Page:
In the study, the audit and interviews were conducted away from other PHC clinic personnel and patients in a private area to prevent intimidation or harassment by other personnel or staff. Furthermore, all responses were collected anonymously, with the identities of all participants remaining strictly confidential. Participants participated voluntarily in the audits (Phase 1) and the semi-structured-interviews (Phase 2). Before the study commenced, participants were informed of details of the voluntary nature of the research, including pertinent issues of confidentiality and anonymity of information provided. This was done through a printed written consent form, read by the participant and explained by the researcher for purposes of clarity. Once participants had understood and signed this consent form, informed consent of research participants was received before the commencement of interviews.


Phase 1

Results from the audit, as displayed in Table 1, provide an indication of the compliance of each clinic with minimum standards of pharmaceutical services.

TABLE 1: Results of the audit achieved by each clinic as part of Phase 1 of the study.

The results from Phase 1 indicated that Clinic P was the most compliant (79.9%) with the minimum standards of the audit, with Clinic PA and Clinic N following thereafter with 71.5% and 59.5% respectively. Results identified from the audit relating to crucial aspects of pharmaceutical services provision are mentioned below.

Equipment and infrastructure

All facilities had the required equipment to provide necessary services with no immediate concerns regarding medicine storage and medicine integrity. The medicine rooms and dispensaries fulfilled most criteria on the pharmaceutical services audit integral to supporting pharmaceutical services at the facilities.

Although all three clinics provided service to patients partly as per minimum standards, some challenges were noted during Phase 1 that may have compromised the quality of services available. These challenges can be better understood with related responses in Phase 2 as they provide further clarification through lived experiences. These included:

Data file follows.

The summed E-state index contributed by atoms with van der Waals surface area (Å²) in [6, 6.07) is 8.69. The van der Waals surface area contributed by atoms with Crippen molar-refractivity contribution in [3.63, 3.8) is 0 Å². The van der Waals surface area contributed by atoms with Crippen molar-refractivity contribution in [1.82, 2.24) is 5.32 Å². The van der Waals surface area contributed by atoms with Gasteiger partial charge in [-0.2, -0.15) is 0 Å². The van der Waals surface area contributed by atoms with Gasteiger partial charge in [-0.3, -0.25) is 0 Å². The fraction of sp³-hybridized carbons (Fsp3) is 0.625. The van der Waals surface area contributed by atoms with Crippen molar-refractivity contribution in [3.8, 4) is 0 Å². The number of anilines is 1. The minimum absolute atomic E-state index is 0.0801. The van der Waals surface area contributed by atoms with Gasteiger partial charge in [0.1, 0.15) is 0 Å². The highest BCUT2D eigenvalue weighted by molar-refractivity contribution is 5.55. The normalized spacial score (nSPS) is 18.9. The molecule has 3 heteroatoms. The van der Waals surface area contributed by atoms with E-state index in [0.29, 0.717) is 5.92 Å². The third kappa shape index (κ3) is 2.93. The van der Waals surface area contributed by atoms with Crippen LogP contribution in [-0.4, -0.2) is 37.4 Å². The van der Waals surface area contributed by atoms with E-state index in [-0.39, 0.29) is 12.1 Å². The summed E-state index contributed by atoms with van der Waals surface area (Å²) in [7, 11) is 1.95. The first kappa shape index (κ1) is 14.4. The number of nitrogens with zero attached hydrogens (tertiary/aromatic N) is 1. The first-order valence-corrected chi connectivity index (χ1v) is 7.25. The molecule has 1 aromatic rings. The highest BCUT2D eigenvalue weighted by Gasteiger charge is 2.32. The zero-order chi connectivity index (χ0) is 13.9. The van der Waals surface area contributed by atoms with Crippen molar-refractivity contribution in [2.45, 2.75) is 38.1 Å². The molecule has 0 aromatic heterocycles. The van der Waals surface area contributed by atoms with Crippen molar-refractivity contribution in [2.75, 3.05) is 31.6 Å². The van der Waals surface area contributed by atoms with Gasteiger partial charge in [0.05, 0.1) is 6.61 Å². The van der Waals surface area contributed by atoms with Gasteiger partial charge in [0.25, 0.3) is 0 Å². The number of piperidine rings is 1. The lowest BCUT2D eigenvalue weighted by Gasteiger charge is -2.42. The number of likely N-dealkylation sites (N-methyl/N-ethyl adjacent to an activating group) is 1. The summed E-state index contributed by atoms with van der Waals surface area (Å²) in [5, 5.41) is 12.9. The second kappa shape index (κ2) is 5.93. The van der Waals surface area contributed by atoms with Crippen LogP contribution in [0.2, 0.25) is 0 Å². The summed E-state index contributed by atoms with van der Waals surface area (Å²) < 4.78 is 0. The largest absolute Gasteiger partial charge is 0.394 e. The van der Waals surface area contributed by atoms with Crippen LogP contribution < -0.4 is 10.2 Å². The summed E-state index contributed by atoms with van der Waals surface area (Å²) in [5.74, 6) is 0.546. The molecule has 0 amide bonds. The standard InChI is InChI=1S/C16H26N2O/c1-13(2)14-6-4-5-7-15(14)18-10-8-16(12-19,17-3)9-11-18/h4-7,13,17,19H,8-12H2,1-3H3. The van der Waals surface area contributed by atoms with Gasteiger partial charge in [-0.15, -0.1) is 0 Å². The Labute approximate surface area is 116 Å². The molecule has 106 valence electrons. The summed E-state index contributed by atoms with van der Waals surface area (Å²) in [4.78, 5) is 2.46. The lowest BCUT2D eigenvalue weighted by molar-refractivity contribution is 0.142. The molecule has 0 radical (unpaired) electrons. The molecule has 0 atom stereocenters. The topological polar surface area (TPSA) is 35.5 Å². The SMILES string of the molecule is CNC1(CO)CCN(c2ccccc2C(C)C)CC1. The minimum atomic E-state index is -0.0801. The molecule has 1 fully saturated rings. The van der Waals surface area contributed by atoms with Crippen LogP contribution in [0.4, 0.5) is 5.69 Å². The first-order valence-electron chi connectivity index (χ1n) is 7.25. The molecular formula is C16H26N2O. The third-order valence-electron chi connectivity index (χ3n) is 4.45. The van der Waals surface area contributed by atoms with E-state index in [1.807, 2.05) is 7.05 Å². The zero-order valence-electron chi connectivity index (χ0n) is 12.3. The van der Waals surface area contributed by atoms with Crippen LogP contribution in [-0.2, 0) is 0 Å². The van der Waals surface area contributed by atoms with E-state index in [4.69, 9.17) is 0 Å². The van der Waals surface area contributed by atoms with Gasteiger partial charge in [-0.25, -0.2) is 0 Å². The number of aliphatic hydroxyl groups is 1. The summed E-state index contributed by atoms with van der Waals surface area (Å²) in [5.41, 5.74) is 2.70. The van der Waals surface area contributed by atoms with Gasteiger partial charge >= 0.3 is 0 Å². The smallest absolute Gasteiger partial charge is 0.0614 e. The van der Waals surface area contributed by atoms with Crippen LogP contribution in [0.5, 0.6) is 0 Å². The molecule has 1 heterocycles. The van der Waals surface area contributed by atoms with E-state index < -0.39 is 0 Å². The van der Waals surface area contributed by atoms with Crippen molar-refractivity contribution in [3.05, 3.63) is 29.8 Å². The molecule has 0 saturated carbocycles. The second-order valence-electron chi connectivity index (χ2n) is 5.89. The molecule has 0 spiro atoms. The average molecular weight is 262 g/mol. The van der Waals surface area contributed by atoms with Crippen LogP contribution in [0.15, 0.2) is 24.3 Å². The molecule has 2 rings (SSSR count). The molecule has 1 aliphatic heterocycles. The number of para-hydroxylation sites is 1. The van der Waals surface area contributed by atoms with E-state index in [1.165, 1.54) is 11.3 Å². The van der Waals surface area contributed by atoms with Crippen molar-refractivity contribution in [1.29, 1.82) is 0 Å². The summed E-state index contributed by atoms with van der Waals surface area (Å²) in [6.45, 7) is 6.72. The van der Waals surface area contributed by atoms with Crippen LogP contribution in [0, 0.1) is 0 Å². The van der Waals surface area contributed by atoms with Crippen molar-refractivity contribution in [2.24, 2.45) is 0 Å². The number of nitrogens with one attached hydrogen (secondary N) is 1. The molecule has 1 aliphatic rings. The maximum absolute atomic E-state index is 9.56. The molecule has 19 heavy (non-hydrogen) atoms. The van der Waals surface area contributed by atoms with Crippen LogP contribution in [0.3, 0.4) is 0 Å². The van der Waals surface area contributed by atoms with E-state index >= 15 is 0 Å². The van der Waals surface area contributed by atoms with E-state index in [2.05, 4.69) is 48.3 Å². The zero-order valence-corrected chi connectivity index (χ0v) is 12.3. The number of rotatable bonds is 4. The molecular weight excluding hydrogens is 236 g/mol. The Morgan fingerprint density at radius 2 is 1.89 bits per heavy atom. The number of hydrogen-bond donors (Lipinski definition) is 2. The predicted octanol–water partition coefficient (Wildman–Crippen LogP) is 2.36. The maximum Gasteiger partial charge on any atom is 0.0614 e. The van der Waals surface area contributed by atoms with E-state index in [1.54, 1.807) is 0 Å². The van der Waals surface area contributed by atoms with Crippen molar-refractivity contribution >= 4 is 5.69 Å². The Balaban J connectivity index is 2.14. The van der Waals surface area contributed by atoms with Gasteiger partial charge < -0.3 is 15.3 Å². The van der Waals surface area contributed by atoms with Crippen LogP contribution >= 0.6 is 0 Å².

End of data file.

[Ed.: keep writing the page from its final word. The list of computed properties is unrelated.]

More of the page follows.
• Poorly designed infrastructure, including small medicine room size and unrestricted access to medicines. For example, the medicine room in Clinic N was small and used as a kitchen for the clinic, meaning that the security of stored medicines was compromised.

The operational manager of Clinic N noted:

‘My biggest challenge is the control or management [of medicines]. Let me put it this way, for example, if you can go there now and look at my pharmacy – it’s not a pharmacy, it’s a kitchen at the same time. So I can’t say control of medication is not a challenge.’ (Operational manager [Clinic N])

Patient-related challenges

Some challenges noted in Phase 1 limited the effectiveness of pharmaceutical services provided as patient motivation and attitude were often negatively affected:

  • Although private consultation rooms were available in all clinics, these rooms are underutilised because of time constraints and a high patient load in Clinics P and PA. Both patients’ and personnel’s responses suggested that dispensing from a dispensing window, even if semi-private, was not always conducive to adequate patient consultation:

    ‘… We try and explain to the person and they will moan that you are taking time. It’s always important to them to come and go quickly. So, if we see that this patient needs it, we call the patient in and explain everything so that you don’t get the shout from the patients behind [them].’ (Pharmacist’s assistant 2 [Clinic P])